Mount Airy woman starts new life after graduating from Shepherd’s House


By Terri Flagg - tflagg@civitasmedia.com



Amanda Essick, right, poses with Mary Boyles, executive director of The Shepherd’s House crisis prevention center in Mount Airy after Essick graduated from the program Monday.


Submitted

Having graduated from The Shepherd’s House on Monday with plans to spend Thanksgiving with her family on Thursday, Amanda Essick was excited — and a little bit scared.

“I’m nervous,” she said. “I’ve missed so many holidays with my family because I was out doing something I shouldn’t have been doing.”

Essick entered the Mount Airy crisis prevention center after her release from the Stokes County Jail on Sept. 28.

It had been a rough couple of months.

“I became homeless in August for the first time ever,” the 32-year-old said, when she could no longer live with family.

On probation for a drug conviction, she needed an address, or she’d be put back in jail.

“I was scared to go back to jail,” Essick said. “I didn’t know what to do.”

She tried to kill herself, swallowing 440 pills.

The overdose landed her in the hospital and on a ventilator for three days and then back in jail in Stokes County.

Still homeless when her release date arrived in late September, a sergeant there found a place for her at The Shepherd’s House.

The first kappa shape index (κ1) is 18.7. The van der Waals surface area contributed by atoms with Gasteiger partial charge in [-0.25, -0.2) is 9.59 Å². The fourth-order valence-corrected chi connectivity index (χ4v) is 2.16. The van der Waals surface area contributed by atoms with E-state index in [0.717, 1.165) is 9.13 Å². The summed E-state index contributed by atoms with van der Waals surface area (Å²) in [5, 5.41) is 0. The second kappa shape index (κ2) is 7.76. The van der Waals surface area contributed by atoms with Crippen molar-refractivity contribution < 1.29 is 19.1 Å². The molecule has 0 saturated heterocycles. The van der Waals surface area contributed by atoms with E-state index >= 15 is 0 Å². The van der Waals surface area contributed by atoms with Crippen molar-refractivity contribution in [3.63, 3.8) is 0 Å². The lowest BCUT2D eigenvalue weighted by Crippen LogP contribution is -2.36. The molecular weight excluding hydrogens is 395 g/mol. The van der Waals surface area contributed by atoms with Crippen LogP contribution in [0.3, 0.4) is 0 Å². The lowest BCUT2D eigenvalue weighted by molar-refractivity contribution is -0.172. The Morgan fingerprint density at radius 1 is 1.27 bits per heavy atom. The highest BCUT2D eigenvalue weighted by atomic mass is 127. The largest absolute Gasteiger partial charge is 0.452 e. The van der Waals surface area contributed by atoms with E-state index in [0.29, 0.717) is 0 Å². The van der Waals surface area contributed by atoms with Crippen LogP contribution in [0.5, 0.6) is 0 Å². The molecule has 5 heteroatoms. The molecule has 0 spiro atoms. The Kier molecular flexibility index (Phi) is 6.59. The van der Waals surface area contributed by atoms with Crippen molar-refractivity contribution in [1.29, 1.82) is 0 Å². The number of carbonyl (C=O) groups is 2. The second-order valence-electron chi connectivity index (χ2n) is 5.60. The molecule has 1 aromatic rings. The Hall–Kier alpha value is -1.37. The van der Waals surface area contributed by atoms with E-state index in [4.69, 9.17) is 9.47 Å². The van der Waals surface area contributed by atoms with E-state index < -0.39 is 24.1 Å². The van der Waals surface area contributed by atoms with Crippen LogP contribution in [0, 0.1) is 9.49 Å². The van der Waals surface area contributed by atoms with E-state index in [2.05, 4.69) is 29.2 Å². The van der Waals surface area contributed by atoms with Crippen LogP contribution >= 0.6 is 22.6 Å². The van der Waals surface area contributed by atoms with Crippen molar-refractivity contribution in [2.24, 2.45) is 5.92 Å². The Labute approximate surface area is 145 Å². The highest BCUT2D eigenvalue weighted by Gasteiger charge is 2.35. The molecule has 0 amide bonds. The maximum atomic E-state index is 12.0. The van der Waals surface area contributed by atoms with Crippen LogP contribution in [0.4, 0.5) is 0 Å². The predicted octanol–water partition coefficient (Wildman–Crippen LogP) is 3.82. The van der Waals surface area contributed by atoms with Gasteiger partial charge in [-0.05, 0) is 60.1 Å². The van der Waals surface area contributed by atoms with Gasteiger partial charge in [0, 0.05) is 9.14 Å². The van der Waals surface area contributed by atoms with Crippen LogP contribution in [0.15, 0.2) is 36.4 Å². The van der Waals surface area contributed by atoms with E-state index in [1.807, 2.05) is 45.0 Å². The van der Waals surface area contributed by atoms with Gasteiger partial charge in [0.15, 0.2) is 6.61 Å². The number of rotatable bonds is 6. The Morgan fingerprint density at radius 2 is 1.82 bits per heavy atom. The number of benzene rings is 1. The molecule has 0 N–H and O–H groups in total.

“I had no idea what I was walking into,” she said. “I was terrified.”

She was surprised by what she found.

“It’s not a regular homeless shelter. You don’t just come in and get shelter for a night and leave,” she said.

The Shepherd’s House is a 90-day program that provides many types of support for those admitted, said Mary Boyles, executive director.

The center partners with local businesses and agencies to help find jobs for clients, who are assisted with job applications and prepared for interviews and tasks like obtaining identification.

Transportation is provided for appointments such as job interviews, treatment or counseling, and case work hours.

“I’m used to doing everything on my own, the wrong way,” Essick said. “I’m so thankful this is here.”

The center also provides an atmosphere full of much-needed emotional support.

“I came here and everyone welcomed me with open arms. I was not judged at all,” she said. “It was overwhelming. It made me completely want to be a better person.”

Essick moved out of the center on Monday into her own place in Mount Airy.

She’s got a car, money in the bank, and a new outlook.

“She got herself back in line,” Boyles said. “I’m so impressed with that fierce strength of hers.”

The graduate plans on returning to work part time at The Shepherd’s House.

“I love it here, I do,” Essick said. “I want to continue to help. A lot of people don’t realize what it is and what it does to help someone else.”

Amanda Essick, right, poses with Mary Boyles, executive director of The Shepherd’s House crisis prevention center in Mount Airy after Essick graduated from the program Monday.
http://www.mtairynews.com/wp-content/uploads/2015/11/web1_151127_ShepherdHouseSuccess.jpgAmanda Essick, right, poses with Mary Boyles, executive director of The Shepherd’s House crisis prevention center in Mount Airy after Essick graduated from the program Monday. Submitted

By Terri Flagg

tflagg@civitasmedia.com

Reach Terri Flagg at 415-4734.

Reach Terri Flagg at 415-4734.

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